But the first time I heard it, I thought it was about some guy named Harold.

If some of the traditional carols have roundabout histories, so do our more secular songs. "Silver Bells" was ostensibly written about hearing the Salvation Army bell-ringers that are ubiquitous in New York during the holiday season (you won't find this one in Wiki ... I heard it from a Salvation Army captain during a rotary club luncheon).

The word "Christmas" never appears in "Winter Wonderland." Yet it is one of our most enduring season songs ... at least in the Northern hemisphere.

A personal favorite here is "Sleigh Ride," by Leroy Anderson, who wrote some hundreds of light concert pieces, such as "The Syncopated Clock" and "Buggler's Holiday" that were introduced by his good friend Arthur Fiedler via the Boston Pops.

"Sleigh Ride," another piece where you'll be looking all day if you seek to find the word "Christmas" in the lyrics, wasn't even written in the winter at all. It was written as an orchestral piece during a July heat wave, with lyrics, depicting a simple generic winter scene, added later. Thus, it would appear Anderson wrote "Sleigh Ride" for the same reason I might break out the DVD to "Fargo" in the middle of August ... to simulate the feeling of being able to cool off.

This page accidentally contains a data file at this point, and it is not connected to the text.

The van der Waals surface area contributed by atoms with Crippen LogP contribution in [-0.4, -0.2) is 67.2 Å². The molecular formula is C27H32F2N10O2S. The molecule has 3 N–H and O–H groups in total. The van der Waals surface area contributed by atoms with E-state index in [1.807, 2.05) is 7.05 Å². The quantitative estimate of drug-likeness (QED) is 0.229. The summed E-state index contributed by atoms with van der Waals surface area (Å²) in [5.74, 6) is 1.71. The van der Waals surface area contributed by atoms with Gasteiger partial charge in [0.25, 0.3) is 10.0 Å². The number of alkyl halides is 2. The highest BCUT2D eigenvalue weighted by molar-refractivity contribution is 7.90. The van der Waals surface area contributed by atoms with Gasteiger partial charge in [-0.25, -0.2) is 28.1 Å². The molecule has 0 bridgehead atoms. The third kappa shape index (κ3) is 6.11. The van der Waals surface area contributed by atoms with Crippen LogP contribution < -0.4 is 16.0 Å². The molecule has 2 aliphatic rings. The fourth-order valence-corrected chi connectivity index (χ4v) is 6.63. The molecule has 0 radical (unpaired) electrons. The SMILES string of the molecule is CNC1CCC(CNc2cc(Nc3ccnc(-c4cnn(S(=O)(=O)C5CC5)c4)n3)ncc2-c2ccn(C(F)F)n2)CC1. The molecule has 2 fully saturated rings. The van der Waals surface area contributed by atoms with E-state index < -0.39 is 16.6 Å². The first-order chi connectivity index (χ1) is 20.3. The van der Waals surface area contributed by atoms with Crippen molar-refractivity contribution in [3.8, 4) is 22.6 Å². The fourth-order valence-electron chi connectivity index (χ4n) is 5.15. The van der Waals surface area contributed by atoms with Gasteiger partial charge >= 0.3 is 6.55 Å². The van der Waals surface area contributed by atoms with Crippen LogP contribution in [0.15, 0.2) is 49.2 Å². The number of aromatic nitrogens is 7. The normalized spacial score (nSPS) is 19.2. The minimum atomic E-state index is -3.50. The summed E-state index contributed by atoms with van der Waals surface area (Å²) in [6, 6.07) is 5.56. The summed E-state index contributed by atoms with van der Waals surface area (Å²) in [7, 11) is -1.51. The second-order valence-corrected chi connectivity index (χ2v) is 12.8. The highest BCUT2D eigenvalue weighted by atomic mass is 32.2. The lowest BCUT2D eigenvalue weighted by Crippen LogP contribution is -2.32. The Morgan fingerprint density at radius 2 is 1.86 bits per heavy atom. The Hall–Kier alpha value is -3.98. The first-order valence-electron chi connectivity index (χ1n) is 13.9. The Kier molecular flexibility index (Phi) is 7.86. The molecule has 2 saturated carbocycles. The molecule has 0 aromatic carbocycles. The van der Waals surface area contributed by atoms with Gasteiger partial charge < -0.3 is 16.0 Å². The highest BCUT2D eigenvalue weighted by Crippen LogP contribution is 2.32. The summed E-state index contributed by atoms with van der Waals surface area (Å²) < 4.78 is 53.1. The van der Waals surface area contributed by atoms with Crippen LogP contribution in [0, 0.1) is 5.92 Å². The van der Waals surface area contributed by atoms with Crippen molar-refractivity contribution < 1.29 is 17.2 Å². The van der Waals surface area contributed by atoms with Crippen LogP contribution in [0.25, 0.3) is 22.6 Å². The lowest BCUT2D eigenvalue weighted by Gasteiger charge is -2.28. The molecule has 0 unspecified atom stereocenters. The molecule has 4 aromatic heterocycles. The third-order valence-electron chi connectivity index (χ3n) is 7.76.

If you want your head to really spin, look up the origin and explanation of "The Twelve Days of Christmas." Nobody's sure whether it's English or French, and the words are different depending upon which version you hear. In one there are twelve drummers drumming; and in another it's nine drummers drumming and twelve fiddlers fiddling.

This would generally speak to the belief that the song got its beginnings as one of those parlor games where everyone has to go around repeating all the stuff they'd heard prior until someone finally slips up.

And, of course, the simple scope of the gifts, and what receiving them would do to the poor person who receives them, has been the subject of many spoofs.

And then there's "We Three Kings of Orient Are." This is actually an American carol written in the mid 19th century by an Episcopalian priest in New York. And although the words are pretty ponderous (field and fountain, moor and mountain, following yonder star ...) they make sense. They were written for a Christmas pageant, and they actually tell a story.

But I can never hear it without laughing, because I think kids of all ages, and all locales, learned to sing it this way: We three kings or orient are ... tried to smoke a rubber cigar ... it was loaded and exploded ..."